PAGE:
Skip to main content

Reply to "Best Lighting Choice for Jazz Quartet"

I play in a blues/rock trio and we use the following for what looks like a great light show that sets up & tears down fast (and didn't break the bank):

* 2 x 900w stage washes aimed across the front along the mic line (these color us and are set to scroll colors very slowly - not chained to the DMX controller, though they are DMX fixtures).
* 4 x small color changers on 2 DMX channels (in pairs) on trees at the rear corners of the stage. 2 of these (inner pair - DMX channel 1) point straight out to the floor even with the vocal monitors. The outer pair (DMX channel 2) point across the stage at the floor just outside each of our front 2 mic stands for a 'crossing' effect.
* 1 x small color changer we point at our stage backdrop/banner (DMX channel 3).
* 4 tiny pin spots that are on a dimmer set for DMX channel 4.
* An Elation/ADJ FC400 foot controller that the bass player uses to change scenes I set up in about an hours worth of screwing around with it at home one day.

The FC400 lets you set up 12 static scenes and scroll through them manually. You can get real elaborate with it if you like, but I use mine just as a color & scene controller, very old school I guess. It's about the size of a wanker guitar player's small pedalboard and can be tucked out of the way and only hit on the sly when you want to change stage scenes. Once you understand how to set up the scenes manually, it's really easy to program your light show so it'll look good and be a real no-brainer to run from stage during sets. I set up a couple scenes with all one color on all channels (a red scene, a blue scene, etc), a few with different colors (orange + blue, etc), a couple scenes with only one channel on and the others set to blackout for psuedo 'movement' (with no moving fixtures), one channel strobe + one all dim blue with a white spot on the stage banner (for breaks). I've had more than one person ask who's running the lights and I just point to the bass player. Then he's stuck showing the person our lighting setup and I hit the bar. ;D

Personally I HATE lights that respond to music for bands of any kind. People go out to watch the players in bands as much as listen to them and blinking lights detract from the performers. It's fine for DJ and recorded music because the lights for the most part are as much of the show as the music is while the dancers are on the floor, but venues hire bands as entertainers and if you just have non-stop blinking from your jazz quartet's lights, you might as well just use a bunch of colored strobes and save yourself a few hundred bucks. Keep your lights subtle and do NOT set them to respond to music. Change scenes when YOU want to change them and they'll have more visual impact for live music than a constant barrage of flashing lights. You want your lights to be subtle, yet cleverly theatrical, not modern techno - or am I wrong about this?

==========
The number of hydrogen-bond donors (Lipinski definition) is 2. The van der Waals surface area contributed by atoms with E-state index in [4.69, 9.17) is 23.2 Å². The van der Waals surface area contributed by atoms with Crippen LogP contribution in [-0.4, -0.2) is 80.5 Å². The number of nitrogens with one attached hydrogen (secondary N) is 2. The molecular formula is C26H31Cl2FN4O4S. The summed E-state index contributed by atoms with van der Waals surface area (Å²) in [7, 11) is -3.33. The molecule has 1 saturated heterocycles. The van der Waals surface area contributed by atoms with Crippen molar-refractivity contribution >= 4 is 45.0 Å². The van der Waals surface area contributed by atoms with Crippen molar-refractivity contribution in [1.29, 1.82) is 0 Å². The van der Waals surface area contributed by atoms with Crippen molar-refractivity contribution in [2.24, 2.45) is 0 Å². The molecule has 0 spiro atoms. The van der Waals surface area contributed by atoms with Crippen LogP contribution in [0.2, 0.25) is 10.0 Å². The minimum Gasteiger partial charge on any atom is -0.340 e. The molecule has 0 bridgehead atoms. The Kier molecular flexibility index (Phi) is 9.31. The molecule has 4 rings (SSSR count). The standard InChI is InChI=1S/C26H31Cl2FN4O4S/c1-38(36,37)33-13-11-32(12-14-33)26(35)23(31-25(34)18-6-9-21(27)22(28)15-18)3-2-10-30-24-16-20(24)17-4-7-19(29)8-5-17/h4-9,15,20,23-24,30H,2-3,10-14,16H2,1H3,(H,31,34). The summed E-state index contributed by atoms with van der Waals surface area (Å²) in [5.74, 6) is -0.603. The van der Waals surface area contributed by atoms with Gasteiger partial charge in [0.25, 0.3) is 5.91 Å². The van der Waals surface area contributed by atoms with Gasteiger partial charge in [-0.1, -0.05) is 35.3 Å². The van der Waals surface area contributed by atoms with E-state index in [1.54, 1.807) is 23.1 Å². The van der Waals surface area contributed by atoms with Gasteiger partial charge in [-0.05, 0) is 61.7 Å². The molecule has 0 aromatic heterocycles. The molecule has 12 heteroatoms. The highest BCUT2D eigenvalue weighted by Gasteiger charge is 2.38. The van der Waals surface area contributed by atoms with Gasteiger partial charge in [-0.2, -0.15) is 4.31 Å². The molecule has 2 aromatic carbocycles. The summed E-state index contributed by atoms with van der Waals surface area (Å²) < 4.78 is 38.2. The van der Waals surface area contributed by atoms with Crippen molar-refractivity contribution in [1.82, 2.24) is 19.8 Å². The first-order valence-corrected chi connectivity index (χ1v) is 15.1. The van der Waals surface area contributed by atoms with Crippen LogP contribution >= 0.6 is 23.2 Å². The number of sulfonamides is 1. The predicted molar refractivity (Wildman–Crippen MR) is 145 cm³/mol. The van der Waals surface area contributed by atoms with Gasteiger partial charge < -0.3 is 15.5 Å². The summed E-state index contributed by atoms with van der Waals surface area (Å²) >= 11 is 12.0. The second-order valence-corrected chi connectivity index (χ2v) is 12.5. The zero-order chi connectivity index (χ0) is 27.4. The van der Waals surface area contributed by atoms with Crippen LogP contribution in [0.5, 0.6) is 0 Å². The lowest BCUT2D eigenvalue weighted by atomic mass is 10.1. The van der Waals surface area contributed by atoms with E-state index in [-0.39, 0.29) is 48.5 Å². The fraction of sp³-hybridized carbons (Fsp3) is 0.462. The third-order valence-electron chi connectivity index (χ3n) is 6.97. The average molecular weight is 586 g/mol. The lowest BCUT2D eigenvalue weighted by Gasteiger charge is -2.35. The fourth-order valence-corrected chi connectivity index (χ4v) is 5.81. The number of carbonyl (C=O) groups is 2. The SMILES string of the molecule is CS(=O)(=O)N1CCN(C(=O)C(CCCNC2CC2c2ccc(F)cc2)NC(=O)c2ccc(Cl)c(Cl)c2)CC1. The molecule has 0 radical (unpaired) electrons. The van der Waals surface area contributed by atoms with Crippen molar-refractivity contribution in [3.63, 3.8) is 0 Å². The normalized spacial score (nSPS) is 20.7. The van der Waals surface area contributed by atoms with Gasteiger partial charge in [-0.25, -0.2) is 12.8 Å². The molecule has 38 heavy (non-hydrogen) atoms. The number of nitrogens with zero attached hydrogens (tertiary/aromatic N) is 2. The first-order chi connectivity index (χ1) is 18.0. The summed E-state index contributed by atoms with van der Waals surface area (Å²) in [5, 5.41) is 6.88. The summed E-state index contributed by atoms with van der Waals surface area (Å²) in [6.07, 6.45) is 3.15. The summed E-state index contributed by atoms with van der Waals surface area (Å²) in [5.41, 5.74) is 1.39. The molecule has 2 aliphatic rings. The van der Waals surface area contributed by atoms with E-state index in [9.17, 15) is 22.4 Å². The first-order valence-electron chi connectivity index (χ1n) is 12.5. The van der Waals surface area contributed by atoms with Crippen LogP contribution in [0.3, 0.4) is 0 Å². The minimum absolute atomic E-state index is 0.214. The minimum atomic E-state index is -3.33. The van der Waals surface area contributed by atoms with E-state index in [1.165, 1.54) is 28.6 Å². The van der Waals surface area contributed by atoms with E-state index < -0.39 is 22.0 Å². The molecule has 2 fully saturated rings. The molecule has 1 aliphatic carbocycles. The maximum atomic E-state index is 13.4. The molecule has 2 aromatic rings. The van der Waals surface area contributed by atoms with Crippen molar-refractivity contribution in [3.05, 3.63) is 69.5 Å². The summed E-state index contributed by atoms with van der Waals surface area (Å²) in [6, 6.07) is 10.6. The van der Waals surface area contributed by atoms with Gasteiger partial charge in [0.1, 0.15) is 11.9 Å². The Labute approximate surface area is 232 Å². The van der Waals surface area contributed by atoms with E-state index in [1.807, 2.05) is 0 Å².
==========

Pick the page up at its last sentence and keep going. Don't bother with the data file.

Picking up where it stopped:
My 2 cents are :: Slow scrolling (and I mean as slow as the fixture will go so it's virtually not even noticable) for the front lights, with some nice scenes spread across the rear of the stage and a foot controller like the FC400 and you're good to go. I speak from experience using everything from 2 washes to 2 semis full of gear traveling across 2 continents over the last 34 years playing music. For the stinky little bar band I play in these days, an FC400, 5 small color changers and a couple stage washes look like a million bucks. In stinky little bars - and even in some larger places and smaller outdoor gigs it's just fine. Add a few pin spots and it looks like you're on tour in most places.

I wouldn't steer another player wrong.

- JJ
Last edited by gnarles